However, it was rumoured that JR was preparing for another term on the grounds that he was not elected twice as President by the people, as specified by the Constitution, in spite of him held office twice. He was correct since he was not elected by the people at an election for the first time, but was appointed to the topmost office through the provisions of the second Republican Constitution of 1978 which he brought in.
It was also rumoured that the senior Premadasa had threatened to contest the election as an independent candidate if he was deprived of the opportunity to run for presidency. JR had to give in to the threat as he feared a divided UNP would pave the way for the victory of Sri Lanka Freedom Party (SLFP) candidate Sirimavo Bandaranaike whose civic rights were annulled by his government from 1980 to 1986 over allegations of corruption.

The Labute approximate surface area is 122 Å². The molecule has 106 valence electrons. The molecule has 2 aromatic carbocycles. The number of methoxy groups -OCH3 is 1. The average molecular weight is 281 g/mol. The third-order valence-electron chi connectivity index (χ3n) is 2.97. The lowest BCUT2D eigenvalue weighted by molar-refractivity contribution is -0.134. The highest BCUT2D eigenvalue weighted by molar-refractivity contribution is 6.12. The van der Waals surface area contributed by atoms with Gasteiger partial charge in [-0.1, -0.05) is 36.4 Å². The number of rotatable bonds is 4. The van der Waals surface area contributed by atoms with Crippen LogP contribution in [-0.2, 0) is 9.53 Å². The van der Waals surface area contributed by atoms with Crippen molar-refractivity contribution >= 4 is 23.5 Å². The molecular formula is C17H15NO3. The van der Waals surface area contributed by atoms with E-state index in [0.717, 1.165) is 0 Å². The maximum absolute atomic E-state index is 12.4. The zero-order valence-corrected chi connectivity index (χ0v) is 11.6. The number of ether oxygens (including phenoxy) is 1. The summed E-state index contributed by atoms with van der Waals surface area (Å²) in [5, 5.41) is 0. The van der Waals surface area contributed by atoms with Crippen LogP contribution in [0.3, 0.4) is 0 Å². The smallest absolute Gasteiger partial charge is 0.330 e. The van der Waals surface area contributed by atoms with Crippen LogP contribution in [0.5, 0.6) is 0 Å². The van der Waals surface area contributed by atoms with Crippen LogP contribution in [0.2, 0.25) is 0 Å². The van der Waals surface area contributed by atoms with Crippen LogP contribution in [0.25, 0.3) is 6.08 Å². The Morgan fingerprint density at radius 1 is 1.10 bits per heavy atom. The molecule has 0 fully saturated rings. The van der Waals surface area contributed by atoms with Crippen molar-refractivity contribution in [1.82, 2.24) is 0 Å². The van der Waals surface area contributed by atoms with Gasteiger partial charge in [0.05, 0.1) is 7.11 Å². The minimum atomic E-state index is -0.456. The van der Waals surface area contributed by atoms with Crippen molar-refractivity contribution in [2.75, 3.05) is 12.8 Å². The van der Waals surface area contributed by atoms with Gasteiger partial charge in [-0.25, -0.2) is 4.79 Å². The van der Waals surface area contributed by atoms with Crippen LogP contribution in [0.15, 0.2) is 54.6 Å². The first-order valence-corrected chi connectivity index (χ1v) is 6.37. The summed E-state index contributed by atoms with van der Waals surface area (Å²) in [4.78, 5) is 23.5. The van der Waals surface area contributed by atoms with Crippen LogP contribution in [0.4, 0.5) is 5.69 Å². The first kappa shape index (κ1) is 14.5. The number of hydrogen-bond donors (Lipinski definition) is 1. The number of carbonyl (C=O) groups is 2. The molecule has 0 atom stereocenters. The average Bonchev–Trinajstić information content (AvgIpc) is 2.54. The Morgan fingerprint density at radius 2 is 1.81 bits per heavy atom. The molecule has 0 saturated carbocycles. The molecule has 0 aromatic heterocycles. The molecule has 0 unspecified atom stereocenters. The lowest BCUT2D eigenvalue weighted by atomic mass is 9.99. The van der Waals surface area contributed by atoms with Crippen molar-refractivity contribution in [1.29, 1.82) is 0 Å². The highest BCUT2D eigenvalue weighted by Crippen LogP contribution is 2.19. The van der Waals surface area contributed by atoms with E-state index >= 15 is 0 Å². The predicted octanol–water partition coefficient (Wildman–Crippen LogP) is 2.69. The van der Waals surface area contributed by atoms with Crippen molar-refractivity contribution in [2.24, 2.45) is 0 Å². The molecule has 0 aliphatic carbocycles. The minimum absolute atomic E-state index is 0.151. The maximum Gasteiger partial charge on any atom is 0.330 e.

Similarly, Sajith Premadasa and his loyalists in the UNP created a situation where the party would be divided if Sajith was denied the opportunity to contest this year’s presidential election. Prime Minister Ranil Wickremesinghe, who is also the UNP leader, was so adamant not to accept him as the party’s candidate until the party reached a breaking point. He attempted to use the constituent parties in the United National Front (UNF) coalition as a last minute manoeuvre to eliminate his deputy from the race. However, he had to give in finally when the leaders of Tamil and Muslim parties as well as Jathika Hela Urumaya (JHU) -- who felt the pulse of the grassroots level supporters of the UNP -- expressed solidarity with Sajith.